“No one wants to go back to the minors,” he said. “It’s not in my plan for the moment because I want to be here for the rest of my career. I have to take advantage of my opportunity.”

Solano has gone 8 for 20 with a home run and three doubles, striking out only once, and has been a reliable catcher. Before Friday’s game against the Atlanta Braves, Solano sat behind starting catcher Jesus Flores, almost glued to his shoulder, as he watched game film. It’s all caught the attention of Manager Davey Johnson, who said this week that he wanted to play Solano more in order to give Flores more rest in the heat of summer.

“This is all a baseball player wants, try to continue getting opportunities,” he said. “If the boss said that, then I hope that’s what it is and I keep getting chances to keep getting ahead and keep the helping the team as much as I can.’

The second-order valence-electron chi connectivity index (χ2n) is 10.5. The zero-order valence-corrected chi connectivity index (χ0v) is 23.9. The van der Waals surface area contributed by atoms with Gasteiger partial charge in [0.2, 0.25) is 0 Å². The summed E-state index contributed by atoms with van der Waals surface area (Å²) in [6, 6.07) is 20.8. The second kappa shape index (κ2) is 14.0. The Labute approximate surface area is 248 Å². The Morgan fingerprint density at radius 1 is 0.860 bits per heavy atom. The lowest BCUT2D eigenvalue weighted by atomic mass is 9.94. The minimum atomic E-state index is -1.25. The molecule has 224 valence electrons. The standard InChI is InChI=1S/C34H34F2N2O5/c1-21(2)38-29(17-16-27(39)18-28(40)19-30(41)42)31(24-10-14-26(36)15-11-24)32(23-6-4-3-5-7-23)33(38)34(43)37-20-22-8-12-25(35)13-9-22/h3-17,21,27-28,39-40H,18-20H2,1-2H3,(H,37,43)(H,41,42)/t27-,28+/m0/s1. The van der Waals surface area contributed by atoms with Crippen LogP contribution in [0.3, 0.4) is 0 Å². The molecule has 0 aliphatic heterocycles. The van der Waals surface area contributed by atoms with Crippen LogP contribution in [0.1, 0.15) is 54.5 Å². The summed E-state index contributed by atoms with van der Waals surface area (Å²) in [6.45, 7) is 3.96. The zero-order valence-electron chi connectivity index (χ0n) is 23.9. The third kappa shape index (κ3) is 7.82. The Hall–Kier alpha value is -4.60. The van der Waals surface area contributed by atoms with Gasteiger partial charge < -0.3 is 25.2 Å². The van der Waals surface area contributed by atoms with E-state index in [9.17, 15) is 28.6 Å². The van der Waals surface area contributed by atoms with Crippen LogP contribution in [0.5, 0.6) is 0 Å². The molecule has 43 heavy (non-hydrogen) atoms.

Solano is known affectionately as “the Onion” because he got to the tryout that landed him a contract with the Nationals by hitching a ride from his native Colombia to Venezuela in a van carrying both people and the namesake produce.

Solano said he is getting accustomed to not playing everyday but that’s not a bad thing. He will continue to focus at the plate every time he is sent out there.

“I feel that’s part of the process of being the majors leagues, proving that I can play here,” he said. “I understand that and have taken to my role and try to do everything well when I’m asked. This is an opportunity. I won’t worry because, obviously, I want to play more. But I will when I’m asked, take advantage and keep doing what I’m doing.”